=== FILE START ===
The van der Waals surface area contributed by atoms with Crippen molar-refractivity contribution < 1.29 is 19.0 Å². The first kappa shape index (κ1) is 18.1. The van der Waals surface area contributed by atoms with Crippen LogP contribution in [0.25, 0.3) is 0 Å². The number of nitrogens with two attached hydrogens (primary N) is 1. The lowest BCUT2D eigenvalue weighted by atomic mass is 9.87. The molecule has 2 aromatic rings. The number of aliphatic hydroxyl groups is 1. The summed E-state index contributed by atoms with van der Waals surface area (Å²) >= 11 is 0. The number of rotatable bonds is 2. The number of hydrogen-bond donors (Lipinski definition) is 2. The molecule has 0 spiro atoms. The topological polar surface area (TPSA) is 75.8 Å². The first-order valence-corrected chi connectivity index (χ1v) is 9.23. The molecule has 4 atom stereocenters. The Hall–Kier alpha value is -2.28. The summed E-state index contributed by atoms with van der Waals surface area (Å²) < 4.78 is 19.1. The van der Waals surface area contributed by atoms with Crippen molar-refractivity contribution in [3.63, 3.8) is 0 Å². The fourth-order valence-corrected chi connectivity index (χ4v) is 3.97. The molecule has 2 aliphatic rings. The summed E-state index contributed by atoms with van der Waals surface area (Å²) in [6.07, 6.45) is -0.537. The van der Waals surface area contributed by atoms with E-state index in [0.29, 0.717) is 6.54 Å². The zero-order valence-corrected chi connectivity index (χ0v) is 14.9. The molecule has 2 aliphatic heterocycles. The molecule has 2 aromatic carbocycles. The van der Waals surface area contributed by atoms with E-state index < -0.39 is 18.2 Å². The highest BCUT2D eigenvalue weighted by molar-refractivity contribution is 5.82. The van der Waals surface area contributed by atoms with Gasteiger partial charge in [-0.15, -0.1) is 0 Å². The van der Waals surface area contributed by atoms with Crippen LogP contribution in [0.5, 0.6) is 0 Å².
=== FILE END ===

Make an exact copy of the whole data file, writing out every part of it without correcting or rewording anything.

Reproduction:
The van der Waals surface area contributed by atoms with Crippen molar-refractivity contribution < 1.29 is 19.0 Å². The first kappa shape index (κ1) is 18.1. The van der Waals surface area contributed by atoms with Crippen LogP contribution in [0.25, 0.3) is 0 Å². The number of nitrogens with two attached hydrogens (primary N) is 1. The lowest BCUT2D eigenvalue weighted by atomic mass is 9.87. The molecule has 2 aromatic rings. The number of aliphatic hydroxyl groups is 1. The summed E-state index contributed by atoms with van der Waals surface area (Å²) >= 11 is 0. The number of rotatable bonds is 2. The number of hydrogen-bond donors (Lipinski definition) is 2. The molecule has 0 spiro atoms. The topological polar surface area (TPSA) is 75.8 Å². The first-order valence-corrected chi connectivity index (χ1v) is 9.23. The molecule has 4 atom stereocenters. The Hall–Kier alpha value is -2.28. The summed E-state index contributed by atoms with van der Waals surface area (Å²) < 4.78 is 19.1. The van der Waals surface area contributed by atoms with Crippen molar-refractivity contribution in [3.63, 3.8) is 0 Å². The fourth-order valence-corrected chi connectivity index (χ4v) is 3.97. The molecule has 2 aliphatic rings. The summed E-state index contributed by atoms with van der Waals surface area (Å²) in [6.07, 6.45) is -0.537. The van der Waals surface area contributed by atoms with E-state index in [0.29, 0.717) is 6.54 Å². The zero-order valence-corrected chi connectivity index (χ0v) is 14.9. The molecule has 2 aliphatic heterocycles. The molecule has 2 aromatic carbocycles. The van der Waals surface area contributed by atoms with E-state index < -0.39 is 18.2 Å². The highest BCUT2D eigenvalue weighted by molar-refractivity contribution is 5.82. The van der Waals surface area contributed by atoms with Gasteiger partial charge in [-0.15, -0.1) is 0 Å². The van der Waals surface area contributed by atoms with Crippen LogP contribution in [0.5, 0.6) is 0 Å².